When I was three and my baby brother Storm lived mostly in the hospital for the six months of his life, my mother's cousin Edith cared for me so that my mother could be with him. I saw her regularly until I was about seven, and then I didn't see her again until I was 17. Aunt Flo, Grandma Herndon, and I attended services at her church one Sunday and the potluck after. And when Edith walked in I recognized her instantly by the swelling of love that filled my heart. I wish I had a picture of Edith to show you. Love radiated from her like warmth from a fireplace. The 300+ pounds of her was hardly a large enough container for her generosity And the 100 years she lived was hardly long enough for the world to be so blessed.

Edith was a member of the Church of the Brethren. As were many of my grandmother's relatives, some were even ministers. There has never been a family funeral that they didn't attend, a time that they didn't support this godless branch of the family, or a single instance of their trying to convert us. I simply cannot imagine any people more loving and kind and gentle.

I tend to feel proprietary about the Church and am never surprised when I hear of something wonderful that they have done. They base their lives on "Continuing the work of Jesus. Peacefully. Simply. Together." They are not interested in doctrine but in making life better for people. They believe that there is enough to go around, and they work to make that happen.

A few years ago, a friend turned me on to Heifer International. I had been contributing to them for about a year when I discovered that they had been founded by The Church of the Brethren. Well, of course. It didn't surprise me, but it did make me feel proud, once again, of this religious side of our family.

Since tomorrow is World Food Day,* what better way to celebrate it than to learn about and perhaps contribute to a non-profit built on the idea that what hungry children need is not milk that is drunk and then gone, but a heifer, which serves as the foundation of a life free of dependence.

Heifer International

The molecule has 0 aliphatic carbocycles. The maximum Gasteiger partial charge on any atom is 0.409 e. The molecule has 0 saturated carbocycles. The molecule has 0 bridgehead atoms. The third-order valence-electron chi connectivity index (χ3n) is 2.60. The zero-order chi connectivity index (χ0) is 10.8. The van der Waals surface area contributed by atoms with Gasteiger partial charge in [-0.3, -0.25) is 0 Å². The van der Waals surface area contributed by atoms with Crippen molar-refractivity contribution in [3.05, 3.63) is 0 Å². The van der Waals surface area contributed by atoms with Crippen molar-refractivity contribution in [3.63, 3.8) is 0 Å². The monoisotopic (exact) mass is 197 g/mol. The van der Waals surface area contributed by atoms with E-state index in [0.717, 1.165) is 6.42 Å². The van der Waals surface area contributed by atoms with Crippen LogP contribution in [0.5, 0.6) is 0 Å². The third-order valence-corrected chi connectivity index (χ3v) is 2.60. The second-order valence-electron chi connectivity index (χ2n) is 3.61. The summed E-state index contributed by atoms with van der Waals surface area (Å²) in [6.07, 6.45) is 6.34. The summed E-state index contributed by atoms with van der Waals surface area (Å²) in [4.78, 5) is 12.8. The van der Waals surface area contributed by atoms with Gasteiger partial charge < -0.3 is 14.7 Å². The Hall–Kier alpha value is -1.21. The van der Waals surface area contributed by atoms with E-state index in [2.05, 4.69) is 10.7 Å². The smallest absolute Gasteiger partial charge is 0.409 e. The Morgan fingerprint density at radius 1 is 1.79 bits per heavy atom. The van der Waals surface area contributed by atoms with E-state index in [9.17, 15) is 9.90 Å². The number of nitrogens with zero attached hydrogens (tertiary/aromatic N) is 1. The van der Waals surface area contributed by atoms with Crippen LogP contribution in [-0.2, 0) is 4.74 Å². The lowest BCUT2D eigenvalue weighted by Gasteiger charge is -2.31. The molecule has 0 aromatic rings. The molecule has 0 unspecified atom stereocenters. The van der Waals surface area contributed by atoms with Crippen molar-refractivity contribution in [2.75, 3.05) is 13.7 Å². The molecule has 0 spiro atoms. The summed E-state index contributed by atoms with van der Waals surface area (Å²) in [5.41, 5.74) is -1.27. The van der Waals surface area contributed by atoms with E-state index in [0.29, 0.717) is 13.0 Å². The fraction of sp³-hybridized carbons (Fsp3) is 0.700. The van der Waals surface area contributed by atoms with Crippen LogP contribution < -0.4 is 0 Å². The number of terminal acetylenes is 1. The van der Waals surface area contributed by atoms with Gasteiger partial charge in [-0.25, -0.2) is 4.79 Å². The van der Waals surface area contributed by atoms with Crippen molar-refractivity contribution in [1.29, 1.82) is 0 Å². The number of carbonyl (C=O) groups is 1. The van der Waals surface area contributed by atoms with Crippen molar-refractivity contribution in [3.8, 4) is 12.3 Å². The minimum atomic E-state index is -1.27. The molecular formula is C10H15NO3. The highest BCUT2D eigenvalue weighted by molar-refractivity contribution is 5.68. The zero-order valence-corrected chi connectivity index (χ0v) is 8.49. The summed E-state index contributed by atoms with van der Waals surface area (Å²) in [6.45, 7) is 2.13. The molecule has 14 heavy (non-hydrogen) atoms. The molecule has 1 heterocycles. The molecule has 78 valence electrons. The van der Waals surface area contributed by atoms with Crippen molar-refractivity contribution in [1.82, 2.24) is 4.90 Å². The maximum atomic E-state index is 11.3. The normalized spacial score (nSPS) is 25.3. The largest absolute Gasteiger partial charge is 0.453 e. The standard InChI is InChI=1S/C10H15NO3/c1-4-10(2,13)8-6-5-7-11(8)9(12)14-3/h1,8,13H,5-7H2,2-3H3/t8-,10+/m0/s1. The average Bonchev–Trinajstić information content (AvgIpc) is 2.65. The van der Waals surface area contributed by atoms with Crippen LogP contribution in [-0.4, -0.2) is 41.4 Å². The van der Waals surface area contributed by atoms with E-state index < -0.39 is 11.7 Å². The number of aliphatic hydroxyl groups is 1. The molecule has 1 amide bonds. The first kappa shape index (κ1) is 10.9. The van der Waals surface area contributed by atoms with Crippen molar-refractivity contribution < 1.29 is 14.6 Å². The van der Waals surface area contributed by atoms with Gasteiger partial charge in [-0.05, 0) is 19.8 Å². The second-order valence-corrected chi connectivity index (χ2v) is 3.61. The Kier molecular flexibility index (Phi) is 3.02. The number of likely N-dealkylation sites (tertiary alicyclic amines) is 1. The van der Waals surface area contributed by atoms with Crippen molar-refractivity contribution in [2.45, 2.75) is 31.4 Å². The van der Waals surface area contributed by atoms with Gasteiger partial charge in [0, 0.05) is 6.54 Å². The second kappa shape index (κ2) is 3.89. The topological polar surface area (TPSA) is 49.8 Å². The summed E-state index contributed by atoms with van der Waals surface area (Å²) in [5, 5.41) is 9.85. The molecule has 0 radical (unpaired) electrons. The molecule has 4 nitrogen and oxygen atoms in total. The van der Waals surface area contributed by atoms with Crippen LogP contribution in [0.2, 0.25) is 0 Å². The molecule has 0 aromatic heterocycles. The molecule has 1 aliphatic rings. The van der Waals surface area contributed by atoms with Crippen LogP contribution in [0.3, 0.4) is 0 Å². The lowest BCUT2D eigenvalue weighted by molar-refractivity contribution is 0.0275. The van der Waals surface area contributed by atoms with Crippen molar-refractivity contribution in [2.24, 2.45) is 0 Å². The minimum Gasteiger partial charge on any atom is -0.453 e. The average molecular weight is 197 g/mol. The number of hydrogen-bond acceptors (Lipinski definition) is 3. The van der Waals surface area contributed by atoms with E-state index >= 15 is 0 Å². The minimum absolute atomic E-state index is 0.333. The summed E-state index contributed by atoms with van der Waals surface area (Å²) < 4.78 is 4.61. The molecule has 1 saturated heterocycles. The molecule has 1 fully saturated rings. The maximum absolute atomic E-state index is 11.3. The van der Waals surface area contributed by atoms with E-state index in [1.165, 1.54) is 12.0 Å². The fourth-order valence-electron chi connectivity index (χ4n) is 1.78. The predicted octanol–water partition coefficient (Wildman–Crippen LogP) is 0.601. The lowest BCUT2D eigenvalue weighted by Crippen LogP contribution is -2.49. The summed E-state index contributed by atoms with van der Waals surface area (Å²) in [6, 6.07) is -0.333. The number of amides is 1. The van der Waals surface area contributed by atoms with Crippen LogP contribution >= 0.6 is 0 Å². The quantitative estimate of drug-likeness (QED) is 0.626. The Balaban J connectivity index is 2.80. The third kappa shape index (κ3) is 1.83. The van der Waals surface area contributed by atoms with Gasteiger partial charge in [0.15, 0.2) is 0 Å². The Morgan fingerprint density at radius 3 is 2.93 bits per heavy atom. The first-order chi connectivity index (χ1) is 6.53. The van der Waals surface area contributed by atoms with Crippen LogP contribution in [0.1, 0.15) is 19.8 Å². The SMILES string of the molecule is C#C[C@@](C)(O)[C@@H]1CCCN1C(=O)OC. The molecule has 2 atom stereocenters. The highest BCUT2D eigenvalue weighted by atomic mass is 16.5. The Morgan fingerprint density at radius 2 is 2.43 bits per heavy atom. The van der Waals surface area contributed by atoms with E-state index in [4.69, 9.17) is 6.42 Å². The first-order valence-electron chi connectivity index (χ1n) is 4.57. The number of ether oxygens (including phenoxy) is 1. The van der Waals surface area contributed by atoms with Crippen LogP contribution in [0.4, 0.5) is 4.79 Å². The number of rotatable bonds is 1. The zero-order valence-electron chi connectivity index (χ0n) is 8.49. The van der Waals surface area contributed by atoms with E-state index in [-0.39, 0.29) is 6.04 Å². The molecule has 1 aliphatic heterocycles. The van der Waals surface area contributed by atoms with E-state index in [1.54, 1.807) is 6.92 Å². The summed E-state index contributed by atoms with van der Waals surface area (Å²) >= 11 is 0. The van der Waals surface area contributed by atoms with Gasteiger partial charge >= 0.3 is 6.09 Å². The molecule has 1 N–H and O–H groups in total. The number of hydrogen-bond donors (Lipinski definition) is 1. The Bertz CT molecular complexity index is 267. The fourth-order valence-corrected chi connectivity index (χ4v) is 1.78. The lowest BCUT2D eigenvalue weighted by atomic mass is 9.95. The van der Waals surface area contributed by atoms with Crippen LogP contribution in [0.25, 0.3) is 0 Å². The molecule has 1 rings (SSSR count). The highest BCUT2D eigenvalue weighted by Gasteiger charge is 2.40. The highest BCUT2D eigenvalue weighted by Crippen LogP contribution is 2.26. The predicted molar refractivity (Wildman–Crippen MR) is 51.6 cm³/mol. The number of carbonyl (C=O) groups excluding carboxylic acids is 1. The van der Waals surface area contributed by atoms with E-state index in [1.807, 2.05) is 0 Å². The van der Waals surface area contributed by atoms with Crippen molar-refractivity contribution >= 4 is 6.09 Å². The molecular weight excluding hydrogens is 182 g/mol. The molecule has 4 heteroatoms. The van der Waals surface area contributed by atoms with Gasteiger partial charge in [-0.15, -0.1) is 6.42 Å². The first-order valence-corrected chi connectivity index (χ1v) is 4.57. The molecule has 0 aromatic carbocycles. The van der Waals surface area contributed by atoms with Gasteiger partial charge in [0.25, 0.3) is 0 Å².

Solving the problem of world hunger has been a heartfelt vision of many people, but the sheer magnitude of the problem has overwhelmed the most sincere individuals and corporations who are keen on vision but bereft of finances or logistics. Heifer Project International is the outgrowth of one man with a vision and a practical method of implementation that did not require inordinate financial underwriting. Born a native of Ohio in 1893, Dan West, a life-long Brethren graduated from Manchester College in 1917 and spent the next two years as a conscientious objector during World War I. After working for the Emergency Peace Campaign in 1936 he traveled to Spain in order to serve as a relief worker following the Spanish Civil War. Sitting under an almond tree one day, he also felt the challenge of feeding hungry people as ubiquitous images of poverty and depravation surrounded him daily. Thinking of his own daughters being healthy and well-fed back in the United States, he believed that he must start a process that could bring that same wellness to the children of Spain. But how? He observed that as fast as you give milk to these children they drink it and it is gone, and the cost of importing more milk was economically prohibitive for a war torn nation engrossed in a monumental recovery effort. Then one day an idea came to him. Why not bring cows to Spain and produce the milk here? Why not give each cow to a family with the stipulation that its offspring must be given to another family who would, in turn, give a calf to yet another family? And so on and so on! Somewhat analogous to: 'Little steps climb big mountains.'


The Wikipedia entry has this to add: